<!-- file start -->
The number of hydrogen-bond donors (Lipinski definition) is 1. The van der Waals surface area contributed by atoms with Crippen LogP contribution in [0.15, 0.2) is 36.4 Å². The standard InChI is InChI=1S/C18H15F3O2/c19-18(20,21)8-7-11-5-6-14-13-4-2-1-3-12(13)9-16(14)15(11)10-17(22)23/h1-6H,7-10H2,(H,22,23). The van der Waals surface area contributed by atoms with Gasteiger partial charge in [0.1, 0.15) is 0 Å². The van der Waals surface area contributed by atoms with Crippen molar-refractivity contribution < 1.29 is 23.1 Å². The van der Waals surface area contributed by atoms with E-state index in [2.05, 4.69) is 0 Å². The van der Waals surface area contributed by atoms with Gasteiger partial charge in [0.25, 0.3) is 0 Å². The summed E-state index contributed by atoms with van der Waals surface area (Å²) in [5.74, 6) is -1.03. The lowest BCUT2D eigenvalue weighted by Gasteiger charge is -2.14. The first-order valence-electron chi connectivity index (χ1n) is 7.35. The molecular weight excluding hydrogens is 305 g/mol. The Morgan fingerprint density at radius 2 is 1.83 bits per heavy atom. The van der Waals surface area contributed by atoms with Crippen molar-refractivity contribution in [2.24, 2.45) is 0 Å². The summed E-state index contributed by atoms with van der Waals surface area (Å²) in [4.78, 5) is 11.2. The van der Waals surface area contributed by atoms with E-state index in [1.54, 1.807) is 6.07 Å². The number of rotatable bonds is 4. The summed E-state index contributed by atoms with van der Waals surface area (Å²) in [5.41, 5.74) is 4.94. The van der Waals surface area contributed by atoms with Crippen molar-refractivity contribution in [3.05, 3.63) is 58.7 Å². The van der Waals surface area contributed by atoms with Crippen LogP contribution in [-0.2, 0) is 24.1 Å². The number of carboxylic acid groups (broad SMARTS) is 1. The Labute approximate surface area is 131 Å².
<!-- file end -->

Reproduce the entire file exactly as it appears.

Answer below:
The number of hydrogen-bond donors (Lipinski definition) is 1. The van der Waals surface area contributed by atoms with Crippen LogP contribution in [0.15, 0.2) is 36.4 Å². The standard InChI is InChI=1S/C18H15F3O2/c19-18(20,21)8-7-11-5-6-14-13-4-2-1-3-12(13)9-16(14)15(11)10-17(22)23/h1-6H,7-10H2,(H,22,23). The van der Waals surface area contributed by atoms with Gasteiger partial charge in [0.1, 0.15) is 0 Å². The van der Waals surface area contributed by atoms with Crippen molar-refractivity contribution < 1.29 is 23.1 Å². The van der Waals surface area contributed by atoms with E-state index in [2.05, 4.69) is 0 Å². The van der Waals surface area contributed by atoms with Gasteiger partial charge in [0.25, 0.3) is 0 Å². The summed E-state index contributed by atoms with van der Waals surface area (Å²) in [5.74, 6) is -1.03. The lowest BCUT2D eigenvalue weighted by Gasteiger charge is -2.14. The first-order valence-electron chi connectivity index (χ1n) is 7.35. The molecular weight excluding hydrogens is 305 g/mol. The Morgan fingerprint density at radius 2 is 1.83 bits per heavy atom. The van der Waals surface area contributed by atoms with Crippen molar-refractivity contribution in [2.24, 2.45) is 0 Å². The summed E-state index contributed by atoms with van der Waals surface area (Å²) in [4.78, 5) is 11.2. The van der Waals surface area contributed by atoms with E-state index in [1.54, 1.807) is 6.07 Å². The number of rotatable bonds is 4. The summed E-state index contributed by atoms with van der Waals surface area (Å²) in [5.41, 5.74) is 4.94. The van der Waals surface area contributed by atoms with Crippen molar-refractivity contribution in [3.05, 3.63) is 58.7 Å². The van der Waals surface area contributed by atoms with Crippen LogP contribution in [-0.2, 0) is 24.1 Å². The number of carboxylic acid groups (broad SMARTS) is 1. The Labute approximate surface area is 131 Å².